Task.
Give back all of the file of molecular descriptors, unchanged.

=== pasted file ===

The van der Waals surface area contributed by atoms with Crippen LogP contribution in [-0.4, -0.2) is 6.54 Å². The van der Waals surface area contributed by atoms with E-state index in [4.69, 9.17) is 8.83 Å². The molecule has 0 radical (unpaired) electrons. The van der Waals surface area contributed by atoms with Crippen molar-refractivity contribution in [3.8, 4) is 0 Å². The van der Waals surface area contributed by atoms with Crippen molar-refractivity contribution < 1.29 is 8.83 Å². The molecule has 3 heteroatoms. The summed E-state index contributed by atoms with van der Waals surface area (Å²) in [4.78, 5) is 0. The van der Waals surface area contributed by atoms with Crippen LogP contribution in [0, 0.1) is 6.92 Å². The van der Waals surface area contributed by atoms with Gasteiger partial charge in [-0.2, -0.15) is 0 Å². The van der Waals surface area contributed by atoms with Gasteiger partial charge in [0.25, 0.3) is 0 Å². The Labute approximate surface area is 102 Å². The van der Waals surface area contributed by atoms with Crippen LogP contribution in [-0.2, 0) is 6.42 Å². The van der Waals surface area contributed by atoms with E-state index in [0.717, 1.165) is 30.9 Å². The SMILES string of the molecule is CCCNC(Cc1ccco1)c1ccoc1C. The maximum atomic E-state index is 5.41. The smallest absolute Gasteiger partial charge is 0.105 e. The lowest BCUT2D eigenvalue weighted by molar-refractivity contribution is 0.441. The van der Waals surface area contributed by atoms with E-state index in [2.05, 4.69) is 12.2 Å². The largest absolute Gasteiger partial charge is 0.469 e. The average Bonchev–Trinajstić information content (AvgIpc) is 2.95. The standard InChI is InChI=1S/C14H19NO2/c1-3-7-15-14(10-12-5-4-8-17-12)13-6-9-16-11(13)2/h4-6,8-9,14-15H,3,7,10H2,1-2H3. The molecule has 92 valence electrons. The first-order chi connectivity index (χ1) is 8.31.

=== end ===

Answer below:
The van der Waals surface area contributed by atoms with Crippen LogP contribution in [-0.4, -0.2) is 6.54 Å². The van der Waals surface area contributed by atoms with E-state index in [4.69, 9.17) is 8.83 Å². The molecule has 0 radical (unpaired) electrons. The van der Waals surface area contributed by atoms with Crippen molar-refractivity contribution in [3.8, 4) is 0 Å². The van der Waals surface area contributed by atoms with Crippen molar-refractivity contribution < 1.29 is 8.83 Å². The molecule has 3 heteroatoms. The summed E-state index contributed by atoms with van der Waals surface area (Å²) in [4.78, 5) is 0. The van der Waals surface area contributed by atoms with Crippen LogP contribution in [0, 0.1) is 6.92 Å². The van der Waals surface area contributed by atoms with Gasteiger partial charge in [-0.2, -0.15) is 0 Å². The van der Waals surface area contributed by atoms with Gasteiger partial charge in [0.25, 0.3) is 0 Å². The Labute approximate surface area is 102 Å². The van der Waals surface area contributed by atoms with Crippen LogP contribution in [-0.2, 0) is 6.42 Å². The van der Waals surface area contributed by atoms with E-state index in [0.717, 1.165) is 30.9 Å². The SMILES string of the molecule is CCCNC(Cc1ccco1)c1ccoc1C. The maximum atomic E-state index is 5.41. The smallest absolute Gasteiger partial charge is 0.105 e. The lowest BCUT2D eigenvalue weighted by molar-refractivity contribution is 0.441. The van der Waals surface area contributed by atoms with E-state index in [2.05, 4.69) is 12.2 Å². The largest absolute Gasteiger partial charge is 0.469 e. The average Bonchev–Trinajstić information content (AvgIpc) is 2.95. The standard InChI is InChI=1S/C14H19NO2/c1-3-7-15-14(10-12-5-4-8-17-12)13-6-9-16-11(13)2/h4-6,8-9,14-15H,3,7,10H2,1-2H3. The molecule has 92 valence electrons. The first-order chi connectivity index (χ1) is 8.31.